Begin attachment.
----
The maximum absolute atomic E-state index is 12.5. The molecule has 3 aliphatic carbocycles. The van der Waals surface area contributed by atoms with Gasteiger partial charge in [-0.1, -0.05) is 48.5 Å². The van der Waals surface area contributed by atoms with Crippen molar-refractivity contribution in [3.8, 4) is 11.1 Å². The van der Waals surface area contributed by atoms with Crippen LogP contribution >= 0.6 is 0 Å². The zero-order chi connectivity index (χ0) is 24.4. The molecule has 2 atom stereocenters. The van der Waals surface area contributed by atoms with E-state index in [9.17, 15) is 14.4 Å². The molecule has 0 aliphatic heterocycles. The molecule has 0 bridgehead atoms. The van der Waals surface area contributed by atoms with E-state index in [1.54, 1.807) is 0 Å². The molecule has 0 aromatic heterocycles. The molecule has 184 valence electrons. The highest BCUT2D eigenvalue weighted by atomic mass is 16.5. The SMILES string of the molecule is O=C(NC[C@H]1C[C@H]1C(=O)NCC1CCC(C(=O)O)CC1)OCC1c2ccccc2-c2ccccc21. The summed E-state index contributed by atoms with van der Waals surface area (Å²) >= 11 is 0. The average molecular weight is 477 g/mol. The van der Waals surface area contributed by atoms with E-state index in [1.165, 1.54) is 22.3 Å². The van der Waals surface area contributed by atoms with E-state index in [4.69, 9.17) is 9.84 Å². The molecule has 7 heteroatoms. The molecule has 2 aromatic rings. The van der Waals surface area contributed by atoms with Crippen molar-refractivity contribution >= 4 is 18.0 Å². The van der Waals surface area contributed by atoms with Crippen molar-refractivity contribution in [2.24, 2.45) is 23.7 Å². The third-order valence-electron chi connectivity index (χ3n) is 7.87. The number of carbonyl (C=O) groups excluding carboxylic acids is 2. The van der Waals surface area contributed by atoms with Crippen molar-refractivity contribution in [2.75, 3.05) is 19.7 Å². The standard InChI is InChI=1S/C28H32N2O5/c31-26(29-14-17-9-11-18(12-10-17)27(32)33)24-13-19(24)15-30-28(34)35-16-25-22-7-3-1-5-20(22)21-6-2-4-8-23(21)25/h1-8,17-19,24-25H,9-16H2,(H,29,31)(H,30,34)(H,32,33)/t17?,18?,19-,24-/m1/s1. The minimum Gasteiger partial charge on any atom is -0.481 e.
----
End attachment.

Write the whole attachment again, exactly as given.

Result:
The maximum absolute atomic E-state index is 12.5. The molecule has 3 aliphatic carbocycles. The van der Waals surface area contributed by atoms with Gasteiger partial charge in [-0.1, -0.05) is 48.5 Å². The van der Waals surface area contributed by atoms with Crippen molar-refractivity contribution in [3.8, 4) is 11.1 Å². The van der Waals surface area contributed by atoms with Crippen LogP contribution >= 0.6 is 0 Å². The zero-order chi connectivity index (χ0) is 24.4. The molecule has 2 atom stereocenters. The van der Waals surface area contributed by atoms with E-state index in [9.17, 15) is 14.4 Å². The molecule has 0 aliphatic heterocycles. The molecule has 0 bridgehead atoms. The van der Waals surface area contributed by atoms with E-state index in [1.54, 1.807) is 0 Å². The molecule has 0 aromatic heterocycles. The molecule has 184 valence electrons. The highest BCUT2D eigenvalue weighted by atomic mass is 16.5. The SMILES string of the molecule is O=C(NC[C@H]1C[C@H]1C(=O)NCC1CCC(C(=O)O)CC1)OCC1c2ccccc2-c2ccccc21. The summed E-state index contributed by atoms with van der Waals surface area (Å²) >= 11 is 0. The average molecular weight is 477 g/mol. The van der Waals surface area contributed by atoms with E-state index in [1.165, 1.54) is 22.3 Å². The van der Waals surface area contributed by atoms with E-state index in [4.69, 9.17) is 9.84 Å². The molecule has 7 heteroatoms. The molecule has 2 aromatic rings. The van der Waals surface area contributed by atoms with Crippen molar-refractivity contribution >= 4 is 18.0 Å². The van der Waals surface area contributed by atoms with Crippen molar-refractivity contribution in [2.24, 2.45) is 23.7 Å². The third-order valence-electron chi connectivity index (χ3n) is 7.87. The number of carbonyl (C=O) groups excluding carboxylic acids is 2. The van der Waals surface area contributed by atoms with Crippen molar-refractivity contribution in [2.75, 3.05) is 19.7 Å². The standard InChI is InChI=1S/C28H32N2O5/c31-26(29-14-17-9-11-18(12-10-17)27(32)33)24-13-19(24)15-30-28(34)35-16-25-22-7-3-1-5-20(22)21-6-2-4-8-23(21)25/h1-8,17-19,24-25H,9-16H2,(H,29,31)(H,30,34)(H,32,33)/t17?,18?,19-,24-/m1/s1. The minimum Gasteiger partial charge on any atom is -0.481 e.